Iconic works of art don’t just stay in perfect condition; there’s a routine and a science involved with keeping them looking their best. Every year, the Louvre inspects the Mona Lisa to determine how time and the environment have affected the painting. Normally, this inspection is something that only museum staff would be present for — but, as with so many things, the events of this year have altered the way things are done, at least temporarily.
The Louvre recently auctioned off a rare opportunity: the ability to be present in the room when the Mona Lisa is inspected. The winner of the auction paid $98,000 for this firsthand look at a world-famous work of art. (That ended up being a lot more than Christie’s had estimated.) As part of the package, they and a guest will be accompanied by the museum’s president and director, Jean-Luc Martinez; they’ll also receive a tour of the Louvre’s Grand Galerie.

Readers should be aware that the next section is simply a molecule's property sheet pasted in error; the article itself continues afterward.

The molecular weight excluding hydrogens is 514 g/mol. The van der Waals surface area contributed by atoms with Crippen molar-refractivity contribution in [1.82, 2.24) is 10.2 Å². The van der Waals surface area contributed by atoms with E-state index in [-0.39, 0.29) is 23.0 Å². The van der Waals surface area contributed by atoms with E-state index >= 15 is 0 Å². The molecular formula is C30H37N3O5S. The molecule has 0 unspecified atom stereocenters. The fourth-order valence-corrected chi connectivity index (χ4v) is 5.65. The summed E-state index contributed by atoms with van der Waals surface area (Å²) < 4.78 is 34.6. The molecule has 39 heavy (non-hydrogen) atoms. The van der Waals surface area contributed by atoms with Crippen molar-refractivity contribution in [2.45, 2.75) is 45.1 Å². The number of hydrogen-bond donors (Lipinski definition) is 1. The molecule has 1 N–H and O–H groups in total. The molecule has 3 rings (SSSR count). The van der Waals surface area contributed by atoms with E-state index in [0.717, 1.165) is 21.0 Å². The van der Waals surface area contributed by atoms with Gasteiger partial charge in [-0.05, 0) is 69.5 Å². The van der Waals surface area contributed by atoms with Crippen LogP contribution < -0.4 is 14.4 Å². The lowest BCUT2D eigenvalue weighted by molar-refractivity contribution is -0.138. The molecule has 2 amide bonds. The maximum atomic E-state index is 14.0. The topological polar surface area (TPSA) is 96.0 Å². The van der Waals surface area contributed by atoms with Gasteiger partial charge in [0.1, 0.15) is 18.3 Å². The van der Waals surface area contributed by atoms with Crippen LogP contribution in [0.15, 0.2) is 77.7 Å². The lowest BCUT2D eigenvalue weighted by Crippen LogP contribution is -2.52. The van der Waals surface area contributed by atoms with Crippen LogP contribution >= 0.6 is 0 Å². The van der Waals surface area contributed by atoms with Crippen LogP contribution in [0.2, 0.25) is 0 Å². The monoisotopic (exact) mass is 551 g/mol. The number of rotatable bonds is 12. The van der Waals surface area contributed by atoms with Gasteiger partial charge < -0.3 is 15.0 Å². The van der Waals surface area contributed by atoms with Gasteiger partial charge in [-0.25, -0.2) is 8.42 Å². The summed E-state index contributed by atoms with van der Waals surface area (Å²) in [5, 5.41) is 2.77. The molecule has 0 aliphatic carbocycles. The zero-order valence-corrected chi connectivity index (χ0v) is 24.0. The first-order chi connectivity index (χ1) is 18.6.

The auction itself is one of several designed to help the museum raise revenue at a time when attendance is far lower than usual. At Travel + Leisure, Meena Thiruvengadam delved into some of the others, including a tour of the museum by touchlight and a private concert. All in all, 24 items were auctioned off, raising $2.9 million.
Among the projects benefiting from the auction? The Studio, which the museum described as an educational and workshop center “for families, school groups, disabled or disadvantaged visitors and the people accompanying them.” It’s slated to open next year — something else to look forward to when life returns to relative normalcy.
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